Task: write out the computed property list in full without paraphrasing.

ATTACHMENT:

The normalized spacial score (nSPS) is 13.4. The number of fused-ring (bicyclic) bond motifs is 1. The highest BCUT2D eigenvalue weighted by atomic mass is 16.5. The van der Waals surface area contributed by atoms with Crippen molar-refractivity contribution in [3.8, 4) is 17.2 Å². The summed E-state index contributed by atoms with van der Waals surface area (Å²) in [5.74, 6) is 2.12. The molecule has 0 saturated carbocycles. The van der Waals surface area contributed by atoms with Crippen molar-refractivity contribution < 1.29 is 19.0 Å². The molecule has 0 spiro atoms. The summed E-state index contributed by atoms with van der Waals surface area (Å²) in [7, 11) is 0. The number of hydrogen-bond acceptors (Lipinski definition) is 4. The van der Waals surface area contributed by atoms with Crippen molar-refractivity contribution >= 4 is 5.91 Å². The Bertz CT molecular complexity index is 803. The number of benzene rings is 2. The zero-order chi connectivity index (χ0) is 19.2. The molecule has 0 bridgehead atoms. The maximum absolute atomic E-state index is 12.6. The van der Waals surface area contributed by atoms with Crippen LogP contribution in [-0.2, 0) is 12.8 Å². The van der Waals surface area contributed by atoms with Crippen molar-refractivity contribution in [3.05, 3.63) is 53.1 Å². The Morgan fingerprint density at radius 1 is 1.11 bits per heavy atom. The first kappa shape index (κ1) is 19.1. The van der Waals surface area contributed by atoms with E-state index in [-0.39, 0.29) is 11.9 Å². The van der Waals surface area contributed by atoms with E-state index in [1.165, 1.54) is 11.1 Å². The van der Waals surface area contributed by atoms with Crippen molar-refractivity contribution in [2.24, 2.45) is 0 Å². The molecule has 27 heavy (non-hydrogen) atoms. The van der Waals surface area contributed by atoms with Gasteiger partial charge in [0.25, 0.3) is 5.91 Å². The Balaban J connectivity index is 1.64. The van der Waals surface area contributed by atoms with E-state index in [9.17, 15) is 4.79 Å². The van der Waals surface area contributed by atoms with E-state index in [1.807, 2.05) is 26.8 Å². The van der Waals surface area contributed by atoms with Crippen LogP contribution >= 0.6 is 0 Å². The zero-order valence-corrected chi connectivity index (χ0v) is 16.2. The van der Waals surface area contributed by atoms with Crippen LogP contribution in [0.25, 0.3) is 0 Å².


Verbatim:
The normalized spacial score (nSPS) is 13.4. The number of fused-ring (bicyclic) bond motifs is 1. The highest BCUT2D eigenvalue weighted by atomic mass is 16.5. The van der Waals surface area contributed by atoms with Crippen molar-refractivity contribution in [3.8, 4) is 17.2 Å². The summed E-state index contributed by atoms with van der Waals surface area (Å²) in [5.74, 6) is 2.12. The molecule has 0 saturated carbocycles. The van der Waals surface area contributed by atoms with Crippen molar-refractivity contribution < 1.29 is 19.0 Å². The molecule has 0 spiro atoms. The summed E-state index contributed by atoms with van der Waals surface area (Å²) in [7, 11) is 0. The number of hydrogen-bond acceptors (Lipinski definition) is 4. The van der Waals surface area contributed by atoms with Crippen molar-refractivity contribution >= 4 is 5.91 Å². The Bertz CT molecular complexity index is 803. The number of benzene rings is 2. The zero-order chi connectivity index (χ0) is 19.2. The molecule has 0 bridgehead atoms. The maximum absolute atomic E-state index is 12.6. The van der Waals surface area contributed by atoms with Crippen LogP contribution in [-0.2, 0) is 12.8 Å². The van der Waals surface area contributed by atoms with Crippen molar-refractivity contribution in [3.05, 3.63) is 53.1 Å². The Morgan fingerprint density at radius 1 is 1.11 bits per heavy atom. The first kappa shape index (κ1) is 19.1. The van der Waals surface area contributed by atoms with E-state index in [-0.39, 0.29) is 11.9 Å². The van der Waals surface area contributed by atoms with E-state index in [1.165, 1.54) is 11.1 Å². The van der Waals surface area contributed by atoms with Crippen molar-refractivity contribution in [2.24, 2.45) is 0 Å². The molecule has 27 heavy (non-hydrogen) atoms. The van der Waals surface area contributed by atoms with Gasteiger partial charge in [0.25, 0.3) is 5.91 Å². The Balaban J connectivity index is 1.64. The van der Waals surface area contributed by atoms with E-state index in [9.17, 15) is 4.79 Å². The van der Waals surface area contributed by atoms with E-state index in [1.807, 2.05) is 26.8 Å². The van der Waals surface area contributed by atoms with Crippen LogP contribution >= 0.6 is 0 Å². The zero-order valence-corrected chi connectivity index (χ0v) is 16.2. The van der Waals surface area contributed by atoms with Crippen LogP contribution in [0.25, 0.3) is 0 Å².